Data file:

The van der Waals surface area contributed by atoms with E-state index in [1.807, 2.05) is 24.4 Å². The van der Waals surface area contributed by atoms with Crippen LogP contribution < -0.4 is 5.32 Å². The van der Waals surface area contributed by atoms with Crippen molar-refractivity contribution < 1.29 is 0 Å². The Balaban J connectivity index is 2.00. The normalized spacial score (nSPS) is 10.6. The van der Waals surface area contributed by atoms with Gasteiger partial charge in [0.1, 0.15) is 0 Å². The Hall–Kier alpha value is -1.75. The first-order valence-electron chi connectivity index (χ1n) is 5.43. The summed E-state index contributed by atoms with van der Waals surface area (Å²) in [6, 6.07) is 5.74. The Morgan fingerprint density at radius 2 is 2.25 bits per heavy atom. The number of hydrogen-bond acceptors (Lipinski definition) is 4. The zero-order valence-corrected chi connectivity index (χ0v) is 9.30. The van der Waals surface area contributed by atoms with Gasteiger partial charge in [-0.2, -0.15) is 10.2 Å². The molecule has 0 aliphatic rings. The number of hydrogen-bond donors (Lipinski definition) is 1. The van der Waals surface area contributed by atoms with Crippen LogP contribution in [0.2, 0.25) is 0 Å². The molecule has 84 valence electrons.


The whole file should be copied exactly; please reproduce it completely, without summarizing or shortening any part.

The van der Waals surface area contributed by atoms with E-state index in [1.807, 2.05) is 24.4 Å². The van der Waals surface area contributed by atoms with Crippen LogP contribution < -0.4 is 5.32 Å². The van der Waals surface area contributed by atoms with Crippen molar-refractivity contribution < 1.29 is 0 Å². The Balaban J connectivity index is 2.00. The normalized spacial score (nSPS) is 10.6. The van der Waals surface area contributed by atoms with Gasteiger partial charge in [0.1, 0.15) is 0 Å². The Hall–Kier alpha value is -1.75. The first-order valence-electron chi connectivity index (χ1n) is 5.43. The summed E-state index contributed by atoms with van der Waals surface area (Å²) in [6, 6.07) is 5.74. The Morgan fingerprint density at radius 2 is 2.25 bits per heavy atom. The number of hydrogen-bond acceptors (Lipinski definition) is 4. The zero-order valence-corrected chi connectivity index (χ0v) is 9.30. The van der Waals surface area contributed by atoms with Gasteiger partial charge in [-0.2, -0.15) is 10.2 Å². The molecule has 0 aliphatic rings. The number of hydrogen-bond donors (Lipinski definition) is 1. The van der Waals surface area contributed by atoms with Crippen LogP contribution in [0.2, 0.25) is 0 Å². The molecule has 84 valence electrons.